But, if your battery runs out on you, don't worry about spending a while to refill. Only an hour of charging refilled 78 percent of the laptop battery, close to the rate of 80 percent in 60 minutes that Lenovo advertises.
I'm not surprised by the pedestrian 0.9 megapixel camera in the top bezel of the Lenovo ThinkPad X1 Yoga, but I am disappointed. Sure, the selfie I shot with it looks like me, but that grainy image goes to show this low-res shooter is as mediocre as the webcam you get in notebooks that cost one-fifth as much.
The Lenovo ThinkPad X1 Yoga was a little warmer than we'd like, but I (mostly) fixed that. After streaming 15 minutes of HD video on the notebook, our heat gun registered temperatures on its underside (102 degrees) and keyboard (98 degrees) that exceeded our 95-degree comfort threshold.
After I installed the Lenovo Intelligent Thermal Solution Driver, found in the Lenovo Vantage App, we got lower ratings from the center of its underside (96 to 100 degrees), its keyboard (94 degrees) and touchpad (81 degrees).
Lenovo's given the ThinkPad X1 Yoga a fairly small amount of pre-loaded software, limited to a helpful utility program. That app is Lenovo Vantage, and it's where you'll find everything from system health info, downloadable updates from Lenovo and settings for power, audio and video.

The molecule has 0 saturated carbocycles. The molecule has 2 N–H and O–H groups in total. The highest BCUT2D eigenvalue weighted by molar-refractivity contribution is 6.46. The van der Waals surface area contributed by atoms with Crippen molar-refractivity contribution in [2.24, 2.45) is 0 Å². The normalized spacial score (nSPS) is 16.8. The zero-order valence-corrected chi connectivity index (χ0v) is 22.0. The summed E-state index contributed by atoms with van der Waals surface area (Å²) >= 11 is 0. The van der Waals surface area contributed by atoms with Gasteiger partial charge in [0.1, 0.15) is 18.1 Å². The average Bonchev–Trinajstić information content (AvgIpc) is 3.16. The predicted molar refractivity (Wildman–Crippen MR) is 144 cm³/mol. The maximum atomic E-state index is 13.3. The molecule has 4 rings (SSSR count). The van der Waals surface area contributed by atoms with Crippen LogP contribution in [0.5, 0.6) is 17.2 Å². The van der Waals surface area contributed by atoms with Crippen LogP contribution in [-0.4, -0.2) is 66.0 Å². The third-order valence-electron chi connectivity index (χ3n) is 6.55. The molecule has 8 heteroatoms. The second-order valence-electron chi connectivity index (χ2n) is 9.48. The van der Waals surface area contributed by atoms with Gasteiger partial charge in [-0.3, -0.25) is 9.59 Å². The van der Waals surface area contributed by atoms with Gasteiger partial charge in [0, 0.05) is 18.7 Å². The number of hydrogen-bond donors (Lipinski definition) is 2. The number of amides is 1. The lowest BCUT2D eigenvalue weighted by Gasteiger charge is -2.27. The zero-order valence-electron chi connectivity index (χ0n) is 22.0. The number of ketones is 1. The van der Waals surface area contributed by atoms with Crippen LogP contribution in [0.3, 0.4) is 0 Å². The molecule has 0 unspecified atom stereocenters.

We tested the $2,739 top-of-the-line Lenovo ThinkPad X1 Yoga, which features that beautiful 14-inch 2K HDR display, a Core i7-8650U CPU, 16GB of RAM and 1TB of SSD storage. The entry-level $1,649 model has the regular 1080p non-HDR display, a Core i5-8250U CPU, 8GB of memory and a 256GB SSD.
If I were buying this notebook, I'd get the entry-level mode, but bump it up to that 2K HDR display, for $170, bringing the price to $1,819.
The Lenovo ThinkPad X1 Yoga's speedy performance and 2K HDR screen make it great for both business and pleasure. It's a shame though, that its battery life flags behind competitors and falls below the average, especially when you're spending so much money.
If you can do without the X1 Yoga's 2-in-1 design, you should check out the ThinkPad Yoga X1 Carbon, which lasts nearly 3 hours longer and costs $470 less, at $2,269. Those who want a 2-in-1 at a more affordable price can save $1,022 by getting the Spectre x360, but its display is nowhere as nice as the X1 Yoga's. But if you've got the budget, the Lenovo ThinkPad X1 Yoga is definitely worth considering.
Credit: Shaun Lucas/Laptop Mag